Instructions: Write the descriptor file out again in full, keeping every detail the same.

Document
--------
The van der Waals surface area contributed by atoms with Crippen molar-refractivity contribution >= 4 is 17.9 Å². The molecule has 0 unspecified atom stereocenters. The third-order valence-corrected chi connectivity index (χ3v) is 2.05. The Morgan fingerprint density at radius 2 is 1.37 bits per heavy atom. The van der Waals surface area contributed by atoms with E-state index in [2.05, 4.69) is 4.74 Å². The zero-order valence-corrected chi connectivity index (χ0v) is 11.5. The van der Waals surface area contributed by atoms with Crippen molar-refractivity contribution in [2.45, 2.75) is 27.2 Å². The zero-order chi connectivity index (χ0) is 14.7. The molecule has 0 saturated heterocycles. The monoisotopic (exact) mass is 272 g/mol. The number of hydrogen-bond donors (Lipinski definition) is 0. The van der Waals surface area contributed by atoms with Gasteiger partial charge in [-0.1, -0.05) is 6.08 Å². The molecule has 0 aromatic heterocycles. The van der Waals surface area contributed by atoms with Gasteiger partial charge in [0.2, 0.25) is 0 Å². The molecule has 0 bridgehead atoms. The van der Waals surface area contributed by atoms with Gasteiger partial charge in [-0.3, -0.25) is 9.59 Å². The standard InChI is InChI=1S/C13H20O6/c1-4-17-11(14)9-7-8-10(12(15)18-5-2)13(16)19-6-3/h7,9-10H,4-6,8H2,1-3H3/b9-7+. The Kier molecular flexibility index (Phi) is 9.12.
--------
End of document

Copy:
The van der Waals surface area contributed by atoms with Crippen molar-refractivity contribution >= 4 is 17.9 Å². The molecule has 0 unspecified atom stereocenters. The third-order valence-corrected chi connectivity index (χ3v) is 2.05. The Morgan fingerprint density at radius 2 is 1.37 bits per heavy atom. The van der Waals surface area contributed by atoms with E-state index in [2.05, 4.69) is 4.74 Å². The zero-order valence-corrected chi connectivity index (χ0v) is 11.5. The van der Waals surface area contributed by atoms with Crippen molar-refractivity contribution in [2.45, 2.75) is 27.2 Å². The zero-order chi connectivity index (χ0) is 14.7. The molecule has 0 saturated heterocycles. The monoisotopic (exact) mass is 272 g/mol. The number of hydrogen-bond donors (Lipinski definition) is 0. The van der Waals surface area contributed by atoms with Gasteiger partial charge in [-0.1, -0.05) is 6.08 Å². The molecule has 0 aromatic heterocycles. The van der Waals surface area contributed by atoms with Gasteiger partial charge in [0.2, 0.25) is 0 Å². The molecule has 0 bridgehead atoms. The van der Waals surface area contributed by atoms with Gasteiger partial charge in [-0.3, -0.25) is 9.59 Å². The standard InChI is InChI=1S/C13H20O6/c1-4-17-11(14)9-7-8-10(12(15)18-5-2)13(16)19-6-3/h7,9-10H,4-6,8H2,1-3H3/b9-7+. The Kier molecular flexibility index (Phi) is 9.12.